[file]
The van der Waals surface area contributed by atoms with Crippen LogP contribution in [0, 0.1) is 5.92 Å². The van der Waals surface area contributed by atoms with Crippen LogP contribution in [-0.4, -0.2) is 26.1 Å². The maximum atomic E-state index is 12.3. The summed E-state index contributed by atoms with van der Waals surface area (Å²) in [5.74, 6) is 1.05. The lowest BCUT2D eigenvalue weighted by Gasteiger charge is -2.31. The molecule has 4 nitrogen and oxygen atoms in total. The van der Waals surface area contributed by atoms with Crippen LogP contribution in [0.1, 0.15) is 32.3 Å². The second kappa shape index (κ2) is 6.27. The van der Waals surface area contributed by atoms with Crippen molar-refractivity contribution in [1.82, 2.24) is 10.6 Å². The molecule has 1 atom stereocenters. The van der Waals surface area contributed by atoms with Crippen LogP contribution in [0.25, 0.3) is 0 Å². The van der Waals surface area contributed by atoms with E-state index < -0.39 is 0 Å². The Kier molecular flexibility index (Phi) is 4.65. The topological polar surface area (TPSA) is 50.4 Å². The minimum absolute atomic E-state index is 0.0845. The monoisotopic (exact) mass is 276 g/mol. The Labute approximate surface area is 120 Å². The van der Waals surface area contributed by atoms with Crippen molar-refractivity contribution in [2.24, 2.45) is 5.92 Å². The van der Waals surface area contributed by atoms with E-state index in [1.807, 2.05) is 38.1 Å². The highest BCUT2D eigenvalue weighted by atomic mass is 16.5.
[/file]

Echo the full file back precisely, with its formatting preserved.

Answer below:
The van der Waals surface area contributed by atoms with Crippen LogP contribution in [0, 0.1) is 5.92 Å². The van der Waals surface area contributed by atoms with Crippen LogP contribution in [-0.4, -0.2) is 26.1 Å². The maximum atomic E-state index is 12.3. The summed E-state index contributed by atoms with van der Waals surface area (Å²) in [5.74, 6) is 1.05. The lowest BCUT2D eigenvalue weighted by Gasteiger charge is -2.31. The molecule has 4 nitrogen and oxygen atoms in total. The van der Waals surface area contributed by atoms with Crippen LogP contribution in [0.1, 0.15) is 32.3 Å². The second kappa shape index (κ2) is 6.27. The van der Waals surface area contributed by atoms with Crippen molar-refractivity contribution in [1.82, 2.24) is 10.6 Å². The molecule has 1 atom stereocenters. The van der Waals surface area contributed by atoms with Crippen LogP contribution in [0.25, 0.3) is 0 Å². The van der Waals surface area contributed by atoms with E-state index < -0.39 is 0 Å². The Kier molecular flexibility index (Phi) is 4.65. The topological polar surface area (TPSA) is 50.4 Å². The minimum absolute atomic E-state index is 0.0845. The monoisotopic (exact) mass is 276 g/mol. The Labute approximate surface area is 120 Å². The van der Waals surface area contributed by atoms with Crippen molar-refractivity contribution in [2.24, 2.45) is 5.92 Å². The van der Waals surface area contributed by atoms with E-state index in [1.807, 2.05) is 38.1 Å². The highest BCUT2D eigenvalue weighted by atomic mass is 16.5.